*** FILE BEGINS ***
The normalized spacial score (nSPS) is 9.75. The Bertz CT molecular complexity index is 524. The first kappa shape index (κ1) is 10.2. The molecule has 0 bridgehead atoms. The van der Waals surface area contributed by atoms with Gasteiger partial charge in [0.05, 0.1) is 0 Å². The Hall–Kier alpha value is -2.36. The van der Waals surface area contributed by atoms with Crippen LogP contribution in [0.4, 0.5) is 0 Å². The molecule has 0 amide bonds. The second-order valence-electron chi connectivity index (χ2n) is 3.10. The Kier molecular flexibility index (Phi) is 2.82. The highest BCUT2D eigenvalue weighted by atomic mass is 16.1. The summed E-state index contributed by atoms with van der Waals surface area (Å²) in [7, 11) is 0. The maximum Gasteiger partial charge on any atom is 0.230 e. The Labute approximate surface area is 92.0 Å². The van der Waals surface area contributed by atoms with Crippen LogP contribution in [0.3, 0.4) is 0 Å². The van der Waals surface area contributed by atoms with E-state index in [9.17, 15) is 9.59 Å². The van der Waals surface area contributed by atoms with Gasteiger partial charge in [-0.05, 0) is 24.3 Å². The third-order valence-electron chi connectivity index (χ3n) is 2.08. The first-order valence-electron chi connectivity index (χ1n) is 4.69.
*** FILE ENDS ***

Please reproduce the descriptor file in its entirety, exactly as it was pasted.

The normalized spacial score (nSPS) is 9.75. The Bertz CT molecular complexity index is 524. The first kappa shape index (κ1) is 10.2. The molecule has 0 bridgehead atoms. The van der Waals surface area contributed by atoms with Gasteiger partial charge in [0.05, 0.1) is 0 Å². The Hall–Kier alpha value is -2.36. The van der Waals surface area contributed by atoms with Crippen LogP contribution in [0.4, 0.5) is 0 Å². The molecule has 0 amide bonds. The second-order valence-electron chi connectivity index (χ2n) is 3.10. The Kier molecular flexibility index (Phi) is 2.82. The highest BCUT2D eigenvalue weighted by atomic mass is 16.1. The summed E-state index contributed by atoms with van der Waals surface area (Å²) in [7, 11) is 0. The maximum Gasteiger partial charge on any atom is 0.230 e. The Labute approximate surface area is 92.0 Å². The van der Waals surface area contributed by atoms with Crippen LogP contribution in [0.3, 0.4) is 0 Å². The van der Waals surface area contributed by atoms with E-state index in [9.17, 15) is 9.59 Å². The van der Waals surface area contributed by atoms with Gasteiger partial charge in [-0.05, 0) is 24.3 Å². The third-order valence-electron chi connectivity index (χ3n) is 2.08. The first-order valence-electron chi connectivity index (χ1n) is 4.69.